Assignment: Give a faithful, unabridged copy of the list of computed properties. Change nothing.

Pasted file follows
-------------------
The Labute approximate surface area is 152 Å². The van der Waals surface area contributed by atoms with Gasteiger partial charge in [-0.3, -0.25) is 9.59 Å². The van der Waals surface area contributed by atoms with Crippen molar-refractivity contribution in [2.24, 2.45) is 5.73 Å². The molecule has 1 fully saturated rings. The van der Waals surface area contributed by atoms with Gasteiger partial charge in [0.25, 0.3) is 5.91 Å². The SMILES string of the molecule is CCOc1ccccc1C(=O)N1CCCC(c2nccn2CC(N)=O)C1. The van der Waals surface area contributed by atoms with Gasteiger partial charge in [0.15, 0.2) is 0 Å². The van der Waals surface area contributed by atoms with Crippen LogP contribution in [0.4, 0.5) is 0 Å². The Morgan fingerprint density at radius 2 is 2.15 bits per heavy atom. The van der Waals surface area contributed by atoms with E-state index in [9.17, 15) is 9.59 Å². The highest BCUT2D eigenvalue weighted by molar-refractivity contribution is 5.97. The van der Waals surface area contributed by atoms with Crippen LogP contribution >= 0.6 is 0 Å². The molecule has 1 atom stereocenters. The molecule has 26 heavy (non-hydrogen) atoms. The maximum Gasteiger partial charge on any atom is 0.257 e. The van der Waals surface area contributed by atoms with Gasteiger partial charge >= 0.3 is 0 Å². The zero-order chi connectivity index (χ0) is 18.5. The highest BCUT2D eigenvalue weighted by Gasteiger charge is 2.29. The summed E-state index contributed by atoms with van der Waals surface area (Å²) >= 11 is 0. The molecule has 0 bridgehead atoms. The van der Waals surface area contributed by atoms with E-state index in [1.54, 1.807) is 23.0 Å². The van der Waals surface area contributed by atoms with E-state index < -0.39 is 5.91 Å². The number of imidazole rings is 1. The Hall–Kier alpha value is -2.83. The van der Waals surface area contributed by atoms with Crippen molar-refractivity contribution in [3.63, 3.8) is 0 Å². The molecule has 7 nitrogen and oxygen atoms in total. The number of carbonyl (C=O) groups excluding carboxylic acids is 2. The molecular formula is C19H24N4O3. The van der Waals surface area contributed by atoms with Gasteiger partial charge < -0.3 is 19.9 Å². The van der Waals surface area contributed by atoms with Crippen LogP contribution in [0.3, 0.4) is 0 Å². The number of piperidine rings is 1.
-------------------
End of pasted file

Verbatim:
The Labute approximate surface area is 152 Å². The van der Waals surface area contributed by atoms with Gasteiger partial charge in [-0.3, -0.25) is 9.59 Å². The van der Waals surface area contributed by atoms with Crippen molar-refractivity contribution in [2.24, 2.45) is 5.73 Å². The molecule has 1 fully saturated rings. The van der Waals surface area contributed by atoms with Gasteiger partial charge in [0.25, 0.3) is 5.91 Å². The SMILES string of the molecule is CCOc1ccccc1C(=O)N1CCCC(c2nccn2CC(N)=O)C1. The van der Waals surface area contributed by atoms with Gasteiger partial charge in [0.15, 0.2) is 0 Å². The van der Waals surface area contributed by atoms with Crippen LogP contribution in [0.4, 0.5) is 0 Å². The Morgan fingerprint density at radius 2 is 2.15 bits per heavy atom. The van der Waals surface area contributed by atoms with E-state index in [9.17, 15) is 9.59 Å². The highest BCUT2D eigenvalue weighted by molar-refractivity contribution is 5.97. The van der Waals surface area contributed by atoms with Crippen LogP contribution >= 0.6 is 0 Å². The molecule has 1 atom stereocenters. The molecule has 26 heavy (non-hydrogen) atoms. The maximum Gasteiger partial charge on any atom is 0.257 e. The van der Waals surface area contributed by atoms with Gasteiger partial charge >= 0.3 is 0 Å². The zero-order chi connectivity index (χ0) is 18.5. The highest BCUT2D eigenvalue weighted by Gasteiger charge is 2.29. The summed E-state index contributed by atoms with van der Waals surface area (Å²) >= 11 is 0. The molecule has 0 bridgehead atoms. The van der Waals surface area contributed by atoms with E-state index in [1.54, 1.807) is 23.0 Å². The van der Waals surface area contributed by atoms with E-state index < -0.39 is 5.91 Å². The number of imidazole rings is 1. The Hall–Kier alpha value is -2.83. The van der Waals surface area contributed by atoms with Crippen molar-refractivity contribution in [3.63, 3.8) is 0 Å². The molecule has 7 nitrogen and oxygen atoms in total. The number of carbonyl (C=O) groups excluding carboxylic acids is 2. The molecular formula is C19H24N4O3. The van der Waals surface area contributed by atoms with Gasteiger partial charge < -0.3 is 19.9 Å². The van der Waals surface area contributed by atoms with Crippen LogP contribution in [0.3, 0.4) is 0 Å². The number of piperidine rings is 1.